A New York Times Notable BookA powerfully candid memoir about growing up white in Detroit and the conflicted point of view it produced.
Raised in Detroit during the ‘70s, ‘80s, and ‘90s, Paul Clemens saw his family growing steadily isolated from its surroundings: white in a predominately black city, Catholic in an area where churches were closing at a rapid rate, and blue-collar in a steadily declining Rust Belt. As the city continued to collapse—from depopulation, indifference, and the racial antagonism between blacks and whites—Clemens turned to writing and literature as his lifeline, his way of dealing with his contempt for suburban escapees and his frustration with the city proper. Sparing no one—particularly not himself—this is an astonishing examination of race and class relations from a fresh perspective, one forged in a city both desperate and hopeful.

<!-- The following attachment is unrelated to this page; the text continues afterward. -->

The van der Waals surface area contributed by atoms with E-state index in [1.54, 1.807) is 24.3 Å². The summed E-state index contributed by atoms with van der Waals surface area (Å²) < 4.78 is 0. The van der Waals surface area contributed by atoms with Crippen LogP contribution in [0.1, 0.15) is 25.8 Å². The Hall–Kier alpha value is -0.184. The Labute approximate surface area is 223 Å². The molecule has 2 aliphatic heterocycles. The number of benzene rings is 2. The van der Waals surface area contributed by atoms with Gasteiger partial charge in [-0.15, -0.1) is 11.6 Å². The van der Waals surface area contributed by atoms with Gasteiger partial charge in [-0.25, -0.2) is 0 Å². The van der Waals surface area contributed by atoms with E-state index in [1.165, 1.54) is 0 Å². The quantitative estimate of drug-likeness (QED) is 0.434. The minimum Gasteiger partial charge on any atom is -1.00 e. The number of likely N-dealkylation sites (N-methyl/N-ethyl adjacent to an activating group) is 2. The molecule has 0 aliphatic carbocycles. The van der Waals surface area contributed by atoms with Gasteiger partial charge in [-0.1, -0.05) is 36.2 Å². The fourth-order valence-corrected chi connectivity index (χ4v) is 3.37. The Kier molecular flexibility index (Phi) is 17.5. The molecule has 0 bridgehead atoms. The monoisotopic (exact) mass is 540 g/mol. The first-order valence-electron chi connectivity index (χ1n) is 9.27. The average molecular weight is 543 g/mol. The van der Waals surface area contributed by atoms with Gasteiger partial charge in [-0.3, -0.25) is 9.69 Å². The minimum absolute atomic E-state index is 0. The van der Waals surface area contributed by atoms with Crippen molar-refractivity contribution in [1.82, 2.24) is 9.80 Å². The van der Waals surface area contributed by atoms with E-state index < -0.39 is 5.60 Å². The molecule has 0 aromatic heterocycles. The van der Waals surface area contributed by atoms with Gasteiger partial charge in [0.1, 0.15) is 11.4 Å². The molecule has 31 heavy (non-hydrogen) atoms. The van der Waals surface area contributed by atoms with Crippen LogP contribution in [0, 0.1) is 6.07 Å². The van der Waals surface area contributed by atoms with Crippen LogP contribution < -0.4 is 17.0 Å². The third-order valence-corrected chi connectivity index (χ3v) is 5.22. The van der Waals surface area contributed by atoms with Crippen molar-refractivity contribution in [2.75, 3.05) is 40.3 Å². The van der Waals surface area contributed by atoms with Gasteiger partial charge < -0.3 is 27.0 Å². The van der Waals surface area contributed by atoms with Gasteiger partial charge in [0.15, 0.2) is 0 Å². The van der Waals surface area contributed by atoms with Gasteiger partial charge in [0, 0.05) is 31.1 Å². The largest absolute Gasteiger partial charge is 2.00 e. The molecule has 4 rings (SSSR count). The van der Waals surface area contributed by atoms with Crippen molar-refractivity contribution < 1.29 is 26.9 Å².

About the Author
Paul Clemens was born in Detroit and raised on the city's East Side. His work has appeared in the "New York Times" and the "New York Times Magazine." This is his first book.
“Excellent. . . . A funny and moving memoir, it is one of the frankest accounts of race relations in America in recent years.” –The New York Times Book Review“With clarity, courage, and a deep familiarity with his literary predecessors–from James Joyce to James Baldwin–Clemens has written a book as riven, wounded, and yet surprisingly durable as its subject.” –Jeffrey Eugenides, author of Middlesex“Compelling. . . . his relationship to Detroit is rich and complex, brimming with experiences both hurtful and redemptive.” –The Los Angeles Times“Marvelous. . . . Passionate, intelligent.” –Entertainment Weekly